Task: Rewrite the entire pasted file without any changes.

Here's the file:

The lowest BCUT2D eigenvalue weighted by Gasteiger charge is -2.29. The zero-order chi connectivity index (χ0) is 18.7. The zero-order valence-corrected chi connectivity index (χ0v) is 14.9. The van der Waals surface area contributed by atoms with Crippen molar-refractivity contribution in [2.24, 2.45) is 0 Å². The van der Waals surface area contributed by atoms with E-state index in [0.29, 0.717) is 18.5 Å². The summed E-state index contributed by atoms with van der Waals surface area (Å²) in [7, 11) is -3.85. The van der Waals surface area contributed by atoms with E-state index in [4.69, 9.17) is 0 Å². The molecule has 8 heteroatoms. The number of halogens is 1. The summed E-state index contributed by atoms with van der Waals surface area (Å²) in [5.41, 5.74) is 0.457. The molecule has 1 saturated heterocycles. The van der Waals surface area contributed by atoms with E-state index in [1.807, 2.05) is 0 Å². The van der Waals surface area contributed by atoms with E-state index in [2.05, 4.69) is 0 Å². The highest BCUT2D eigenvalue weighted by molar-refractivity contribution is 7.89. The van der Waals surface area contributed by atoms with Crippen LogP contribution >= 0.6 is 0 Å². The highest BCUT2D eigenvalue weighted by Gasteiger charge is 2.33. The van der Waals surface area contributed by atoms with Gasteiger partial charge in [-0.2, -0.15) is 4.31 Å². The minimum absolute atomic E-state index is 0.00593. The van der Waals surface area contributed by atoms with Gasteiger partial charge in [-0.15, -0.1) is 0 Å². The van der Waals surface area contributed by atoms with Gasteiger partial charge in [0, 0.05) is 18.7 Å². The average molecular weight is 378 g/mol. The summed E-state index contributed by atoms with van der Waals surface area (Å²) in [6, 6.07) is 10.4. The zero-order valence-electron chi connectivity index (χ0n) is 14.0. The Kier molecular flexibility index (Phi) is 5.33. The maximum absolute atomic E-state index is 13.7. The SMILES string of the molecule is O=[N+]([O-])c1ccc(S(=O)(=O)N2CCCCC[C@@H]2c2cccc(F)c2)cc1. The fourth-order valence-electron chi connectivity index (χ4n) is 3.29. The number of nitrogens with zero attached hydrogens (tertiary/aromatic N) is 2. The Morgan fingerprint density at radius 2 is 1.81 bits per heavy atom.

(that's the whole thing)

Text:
The lowest BCUT2D eigenvalue weighted by Gasteiger charge is -2.29. The zero-order chi connectivity index (χ0) is 18.7. The zero-order valence-corrected chi connectivity index (χ0v) is 14.9. The van der Waals surface area contributed by atoms with Crippen molar-refractivity contribution in [2.24, 2.45) is 0 Å². The van der Waals surface area contributed by atoms with E-state index in [0.29, 0.717) is 18.5 Å². The summed E-state index contributed by atoms with van der Waals surface area (Å²) in [7, 11) is -3.85. The van der Waals surface area contributed by atoms with E-state index in [4.69, 9.17) is 0 Å². The molecule has 8 heteroatoms. The number of halogens is 1. The summed E-state index contributed by atoms with van der Waals surface area (Å²) in [5.41, 5.74) is 0.457. The molecule has 1 saturated heterocycles. The van der Waals surface area contributed by atoms with E-state index in [1.807, 2.05) is 0 Å². The van der Waals surface area contributed by atoms with E-state index in [2.05, 4.69) is 0 Å². The highest BCUT2D eigenvalue weighted by molar-refractivity contribution is 7.89. The van der Waals surface area contributed by atoms with Crippen LogP contribution >= 0.6 is 0 Å². The highest BCUT2D eigenvalue weighted by Gasteiger charge is 2.33. The van der Waals surface area contributed by atoms with Gasteiger partial charge in [-0.2, -0.15) is 4.31 Å². The minimum absolute atomic E-state index is 0.00593. The van der Waals surface area contributed by atoms with Gasteiger partial charge in [-0.15, -0.1) is 0 Å². The van der Waals surface area contributed by atoms with Gasteiger partial charge in [0, 0.05) is 18.7 Å². The average molecular weight is 378 g/mol. The summed E-state index contributed by atoms with van der Waals surface area (Å²) in [6, 6.07) is 10.4. The zero-order valence-electron chi connectivity index (χ0n) is 14.0. The Kier molecular flexibility index (Phi) is 5.33. The maximum absolute atomic E-state index is 13.7. The SMILES string of the molecule is O=[N+]([O-])c1ccc(S(=O)(=O)N2CCCCC[C@@H]2c2cccc(F)c2)cc1. The fourth-order valence-electron chi connectivity index (χ4n) is 3.29. The number of nitrogens with zero attached hydrogens (tertiary/aromatic N) is 2. The Morgan fingerprint density at radius 2 is 1.81 bits per heavy atom.